The U.S. Department of Energy’s (DOE) National Energy Technology Laboratory (NETL) has found high rare earth element (REE) concentrations in coal samples taken from the Illinois, Northern Appalachian, Central Appalachian, Rocky Mountain Coal Basins, and the Pennsylvania Anthracite region. These highly concentrated samples are greater than 300 parts per million (ppm). “Rare Earth Elements are vital to the development and manufacturing of high-tech devices such as computers, cell phones, and our national defense systems,” said U.S. Secretary of Energy Rick Perry. “The current difficulties and high expenses associated with REE extraction has left the U.S. dependent on foreign REE imports. Supporting innovative research and development to establish efficient, cost-effective REE extraction methods is critical to our country’s energy and national security.” Concentrations of rare earths at 300 ppm are integral to the commercial viability of extracting REEs from coal and coal by-products, making NETL’s finding particularly significant in the effort to develop economical domestic supplies of these elements.
Accepting a 2017 R&D 100 Award at festivities in Orlando, FL are team members, left to right, Bob Dilmore of NETL, Elizabeth Keating of Los Alamos National Laboratory (LANL), Grant Bromhal of NETL, and Phil Stauffer of LANL. The team’s product, the National Risk Assessment Partnership Toolset, was designated as one of the top 100 technologies of the year.
An innovative computational toolkit developed by the Office of Fossil Energy’s National Energy Technology Laboratory (NETL), in collaboration with a team from other national laboratories, has been recognized by R&D Magazine as one of the 100 most technologically significant products introduced into the marketplace in the past year. The award-winning National Risk Assessment Partnership (NRAP) Toolset is a software package that includes 10 science-based computational tools that predict environmental risk performance of geologic carbon dioxide (CO2) storage sites. NRAP, led by NETL, brings together expertise from other contributing Department of Energy (DOE) national laboratories: Lawrence Berkeley National Laboratory, Lawrence Livermore National Laboratory, Los Alamos National Laboratory, and the Pacific Northwest National Laboratory.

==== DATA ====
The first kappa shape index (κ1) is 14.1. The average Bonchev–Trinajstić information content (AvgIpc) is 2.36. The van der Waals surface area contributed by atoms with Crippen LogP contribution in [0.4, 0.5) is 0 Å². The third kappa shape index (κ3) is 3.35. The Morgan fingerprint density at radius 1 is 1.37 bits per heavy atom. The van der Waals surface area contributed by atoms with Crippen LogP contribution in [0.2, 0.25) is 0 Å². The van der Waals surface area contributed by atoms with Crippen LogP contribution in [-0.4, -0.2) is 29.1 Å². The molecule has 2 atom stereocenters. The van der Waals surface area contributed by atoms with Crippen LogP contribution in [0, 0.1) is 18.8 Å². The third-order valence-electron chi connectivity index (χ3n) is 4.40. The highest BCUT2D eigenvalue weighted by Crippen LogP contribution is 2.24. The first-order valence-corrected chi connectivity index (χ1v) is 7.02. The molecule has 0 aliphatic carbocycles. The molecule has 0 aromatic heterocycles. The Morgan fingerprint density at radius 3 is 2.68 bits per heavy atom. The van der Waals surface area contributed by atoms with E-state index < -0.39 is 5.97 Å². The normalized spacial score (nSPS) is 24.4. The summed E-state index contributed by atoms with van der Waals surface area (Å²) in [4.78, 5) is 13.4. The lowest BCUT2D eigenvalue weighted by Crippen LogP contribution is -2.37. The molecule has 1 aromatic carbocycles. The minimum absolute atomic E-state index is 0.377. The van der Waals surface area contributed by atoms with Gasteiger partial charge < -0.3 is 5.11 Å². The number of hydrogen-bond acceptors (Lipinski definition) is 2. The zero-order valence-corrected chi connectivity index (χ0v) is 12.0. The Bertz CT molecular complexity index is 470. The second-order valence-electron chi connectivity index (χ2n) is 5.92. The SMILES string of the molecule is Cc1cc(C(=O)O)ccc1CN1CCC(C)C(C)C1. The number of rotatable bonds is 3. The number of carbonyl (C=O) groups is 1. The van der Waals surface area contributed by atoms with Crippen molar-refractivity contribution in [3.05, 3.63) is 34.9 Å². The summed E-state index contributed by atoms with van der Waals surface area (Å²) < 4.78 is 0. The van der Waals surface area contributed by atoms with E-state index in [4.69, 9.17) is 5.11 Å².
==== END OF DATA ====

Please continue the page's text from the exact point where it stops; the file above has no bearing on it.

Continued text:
Texas Hydrogen Production Plant
A large-scale project, made possible through NETL support, is capturing about one million tons of carbon dioxide per year from a state-of-the-art hydrogen production facility in Texas and forging a successful new direction for hydrogen production technology. There are two forms of hydrogen production: on-purpose hydrogen production using steam methane reformers (SMR), and hydrogen production as a byproduct of other chemical processes. SMR is a process that heats methane in natural gas with steam and a catalyst, to produce a mixture of carbon monoxide and hydrogen. Process streams in the SMR plants contain carbon dioxide at concentrations that are amenable to effective use of conventional adsorption and emerging carbon capture technologies. DOE partnered with Air Products and Chemicals Inc. to advance this first-of-a-kind retrofit system to capture carbon from large-scale industrial SMR plants. NETL and Air Products co-managed the project.